I selected props that are light, textural and neutral to create the flow of the composition, going a little bolder with the clay plate to meet the strength of the coriander seeds and za'atar on top of the guac. (Side note; ground spices and herb pots are a fantastic way to bring in complimentary colours as well as a final flurry of texture, I have loads to hand in my studio!)
Looking back to the colour wheel - green and sandy beige would have made a nice triadic balance with some red (purple) onion which I did have in when i was 'going with my usual flow' (see the second image) but as I was trying to be more monochrome I took it out.
Which do you prefer? I think that little peep of red onion helps make a hero of the cracker instead of the bowl. Once you see it it keeps bringing your eye back to it, magic!
The backdrop is London which is an ever so slightly green-toned grey but i think this would look great on a black like Kyoto or maybe an almost blue dark grey like Powder. Personally I love bright colours on darker backdrops but in the name of research and to flex my styling muscles I went light for this one!
I chose to keep the shadows strong to the left instead of reflecting light back in as I like to keep a dynamic change of light across the set to give a bit of mood even in brighter shots. Maybe I will play around with using different lighting styles for another research project!
As I said, I love bold colours on dark backdrops so for my second shot (which is purely about playing with colour, not very edible at all!) I've used a really subtle black backdrop, Ash and kept the props dark too.
I used analogous colours that sit next to each other on the colour wheel; purples, pinks and a bit of orange. I love the effect this creates! Really dramatic and bold.
Because this shot already felt quite editorial, a little trick I like to use is 'directional scatters'. So the seeds and orange zest on the cabbage give another, quite edgy compositional element, rather than just adding another layer of texture and colour (which is useful too of course).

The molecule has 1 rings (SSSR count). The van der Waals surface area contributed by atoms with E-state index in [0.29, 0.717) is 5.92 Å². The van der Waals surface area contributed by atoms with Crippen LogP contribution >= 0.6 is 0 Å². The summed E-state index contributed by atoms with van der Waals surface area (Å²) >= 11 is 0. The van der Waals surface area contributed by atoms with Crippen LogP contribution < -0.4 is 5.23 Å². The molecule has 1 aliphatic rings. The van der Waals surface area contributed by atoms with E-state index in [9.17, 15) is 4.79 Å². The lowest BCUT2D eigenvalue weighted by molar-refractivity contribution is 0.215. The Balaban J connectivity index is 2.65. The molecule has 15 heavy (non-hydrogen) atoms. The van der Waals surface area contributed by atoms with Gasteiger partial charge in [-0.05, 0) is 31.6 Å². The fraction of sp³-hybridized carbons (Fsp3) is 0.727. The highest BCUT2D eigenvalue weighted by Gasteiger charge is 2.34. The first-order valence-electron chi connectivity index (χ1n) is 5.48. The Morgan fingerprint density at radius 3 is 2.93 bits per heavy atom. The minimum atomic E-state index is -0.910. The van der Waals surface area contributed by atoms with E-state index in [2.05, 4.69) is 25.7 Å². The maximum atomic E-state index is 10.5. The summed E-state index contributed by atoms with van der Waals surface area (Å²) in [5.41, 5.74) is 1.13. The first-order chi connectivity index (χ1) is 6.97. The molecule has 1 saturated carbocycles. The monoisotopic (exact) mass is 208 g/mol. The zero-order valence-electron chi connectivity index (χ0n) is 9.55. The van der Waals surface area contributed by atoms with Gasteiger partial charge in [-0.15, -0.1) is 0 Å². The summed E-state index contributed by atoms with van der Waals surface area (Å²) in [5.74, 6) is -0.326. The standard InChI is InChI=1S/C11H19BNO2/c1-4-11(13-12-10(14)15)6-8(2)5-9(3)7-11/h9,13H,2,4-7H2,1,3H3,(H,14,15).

And even though I didn't want another strong element to the right of the beetroot dip, the oil drizzles catch the light beautifully against the dark backdrop.
What do you think? Have you tried these different ways of balancing colour or do you notice it in your work already anyway?
Generally speaking, everything that 'works' styling wise usually comes from nature so it makes sense that we do these things naturally sometimes too!
Here's the set up for the last shot and if you're interested there'll be a little IGTV vid on our Instagram of the progression of the styling soon too. (You'll see me swap out the onions for a different style of cut as I wasn't getting enough colour off them!)
Thank you for reading, I hope you've found it interesting? Please do comment below if you've enjoyed seeing this, I love to chat all things styling!
PS! This is my fave guacamole recipe - just smash this all together - 2 avocados, half a chilli, juice of 1 lime, handful chopped coriander, teaspoon each ground coriander and ground cumin, half a red onion really finely chopped. Drizzle with top quality olive oil, sprinkle over za'atar and toasted cumin and coriander seeds.